I think this is a really interesting discussion! I totally see what you're saying, how operant conditioning can reinforce superstitious beliefs. An example of this: Someone prays every night to get a raise. After a month they get the raise. They say "Hallelujah my praying got me a raise," and are more inclined to pray in the future for things they want. Or it you look at other religions that perform sacrifices to get something like rain. It is eventually going to rain. After they keep offering sacrifices, one of those times will coincide with rain. Just like the little girl pushing the elevator button, eventually it will open.

I think this is a really interesting discussion! I totally see what you're saying, how operant conditioning can reinforce superstitious beliefs. An example of this: Someone prays every night to get a raise. After a month they get the raise. They say "Hallelujah my praying got me a raise," and are more inclined to pray in the future for things they want. Or it you look at other religions that perform sacrifices to get something like rain. It is eventually going to rain. After they keep offering sacrifices, one of those times will coincide with rain. Just like the little girl pushing the elevator button, eventually it will open.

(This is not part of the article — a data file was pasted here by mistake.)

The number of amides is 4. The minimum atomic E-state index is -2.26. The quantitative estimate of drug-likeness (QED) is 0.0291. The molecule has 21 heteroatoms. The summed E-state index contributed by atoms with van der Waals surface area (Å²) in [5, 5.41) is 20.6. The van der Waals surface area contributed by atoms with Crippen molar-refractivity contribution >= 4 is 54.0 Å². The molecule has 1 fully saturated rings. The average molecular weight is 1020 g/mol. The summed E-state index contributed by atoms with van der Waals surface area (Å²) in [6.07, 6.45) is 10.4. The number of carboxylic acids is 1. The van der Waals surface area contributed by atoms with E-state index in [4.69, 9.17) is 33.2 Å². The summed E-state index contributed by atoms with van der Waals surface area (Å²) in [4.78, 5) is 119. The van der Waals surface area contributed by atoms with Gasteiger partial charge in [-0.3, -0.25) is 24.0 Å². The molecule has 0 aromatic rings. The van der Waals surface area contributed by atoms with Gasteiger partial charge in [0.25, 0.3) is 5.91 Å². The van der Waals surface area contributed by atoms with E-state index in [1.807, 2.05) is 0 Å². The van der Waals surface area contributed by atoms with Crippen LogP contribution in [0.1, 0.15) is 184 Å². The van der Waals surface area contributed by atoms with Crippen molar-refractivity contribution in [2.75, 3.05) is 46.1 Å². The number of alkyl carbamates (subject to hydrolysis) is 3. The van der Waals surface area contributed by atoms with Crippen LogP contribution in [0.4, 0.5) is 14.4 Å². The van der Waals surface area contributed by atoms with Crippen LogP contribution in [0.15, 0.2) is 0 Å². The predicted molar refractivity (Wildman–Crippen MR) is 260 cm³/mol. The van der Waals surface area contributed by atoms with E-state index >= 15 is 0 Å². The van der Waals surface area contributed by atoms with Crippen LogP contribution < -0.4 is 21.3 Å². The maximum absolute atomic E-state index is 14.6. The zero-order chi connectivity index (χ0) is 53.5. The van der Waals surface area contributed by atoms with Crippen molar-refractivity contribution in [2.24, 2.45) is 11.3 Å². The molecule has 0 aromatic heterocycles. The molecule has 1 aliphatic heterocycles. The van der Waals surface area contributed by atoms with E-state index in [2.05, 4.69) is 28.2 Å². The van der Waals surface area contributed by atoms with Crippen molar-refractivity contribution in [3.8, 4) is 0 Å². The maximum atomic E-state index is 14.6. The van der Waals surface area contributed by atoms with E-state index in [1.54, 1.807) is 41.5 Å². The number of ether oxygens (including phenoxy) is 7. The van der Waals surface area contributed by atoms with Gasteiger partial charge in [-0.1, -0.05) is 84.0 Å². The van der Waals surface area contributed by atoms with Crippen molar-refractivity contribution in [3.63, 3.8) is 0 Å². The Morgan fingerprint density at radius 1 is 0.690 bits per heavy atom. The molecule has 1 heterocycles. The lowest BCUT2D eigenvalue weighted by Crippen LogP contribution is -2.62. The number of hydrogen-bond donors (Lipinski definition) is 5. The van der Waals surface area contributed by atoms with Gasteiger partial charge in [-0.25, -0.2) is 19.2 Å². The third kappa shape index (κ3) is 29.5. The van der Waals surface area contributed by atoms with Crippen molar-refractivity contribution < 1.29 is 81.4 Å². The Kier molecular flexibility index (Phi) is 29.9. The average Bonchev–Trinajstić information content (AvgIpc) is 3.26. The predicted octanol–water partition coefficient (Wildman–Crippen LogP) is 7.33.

I think many superstitious beliefs are spread by word of mouth from generation to generation. The true fact behind it will be something scientific. For example, an apple a day keeps the doctor away is said so that you eat apple everyday and stay healthy. Fruits are good for your health. I am from India and we have numerous superstitious beliefs for even simple things like twitching of the eye, itching of the palm, the white spot in your nail, etc.. The above said examples could mean good or bad depending on left vs right. All this were devised by our ancestors for their convenience. It was interesting as a kid but as we grew up it was only funny when people strictly adhered to it. In reality they are actually related to muscle fatigue or vitamin deficiency!